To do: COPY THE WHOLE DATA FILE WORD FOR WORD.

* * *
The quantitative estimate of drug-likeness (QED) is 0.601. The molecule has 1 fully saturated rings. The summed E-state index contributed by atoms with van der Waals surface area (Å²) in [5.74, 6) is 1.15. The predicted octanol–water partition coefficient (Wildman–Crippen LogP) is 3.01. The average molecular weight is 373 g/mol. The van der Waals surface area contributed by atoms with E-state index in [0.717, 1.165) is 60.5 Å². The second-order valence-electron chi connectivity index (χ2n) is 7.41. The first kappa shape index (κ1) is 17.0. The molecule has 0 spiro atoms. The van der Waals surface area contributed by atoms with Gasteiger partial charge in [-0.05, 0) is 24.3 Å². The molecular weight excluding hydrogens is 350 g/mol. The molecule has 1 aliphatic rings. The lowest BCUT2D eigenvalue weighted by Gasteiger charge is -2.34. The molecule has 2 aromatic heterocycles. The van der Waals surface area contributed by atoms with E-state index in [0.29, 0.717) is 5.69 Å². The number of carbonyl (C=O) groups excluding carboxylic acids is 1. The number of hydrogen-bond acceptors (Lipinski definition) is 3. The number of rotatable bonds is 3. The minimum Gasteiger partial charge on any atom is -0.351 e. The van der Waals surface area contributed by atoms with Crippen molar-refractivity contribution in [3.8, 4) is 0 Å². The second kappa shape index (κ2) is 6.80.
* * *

The quantitative estimate of drug-likeness (QED) is 0.601. The molecule has 1 fully saturated rings. The summed E-state index contributed by atoms with van der Waals surface area (Å²) in [5.74, 6) is 1.15. The predicted octanol–water partition coefficient (Wildman–Crippen LogP) is 3.01. The average molecular weight is 373 g/mol. The van der Waals surface area contributed by atoms with E-state index in [0.717, 1.165) is 60.5 Å². The second-order valence-electron chi connectivity index (χ2n) is 7.41. The first kappa shape index (κ1) is 17.0. The molecule has 0 spiro atoms. The van der Waals surface area contributed by atoms with Gasteiger partial charge in [-0.05, 0) is 24.3 Å². The molecular weight excluding hydrogens is 350 g/mol. The molecule has 1 aliphatic rings. The lowest BCUT2D eigenvalue weighted by Gasteiger charge is -2.34. The molecule has 2 aromatic heterocycles. The van der Waals surface area contributed by atoms with E-state index in [0.29, 0.717) is 5.69 Å². The number of carbonyl (C=O) groups excluding carboxylic acids is 1. The number of hydrogen-bond acceptors (Lipinski definition) is 3. The number of rotatable bonds is 3. The minimum Gasteiger partial charge on any atom is -0.351 e. The van der Waals surface area contributed by atoms with Crippen molar-refractivity contribution in [3.8, 4) is 0 Å². The second kappa shape index (κ2) is 6.80.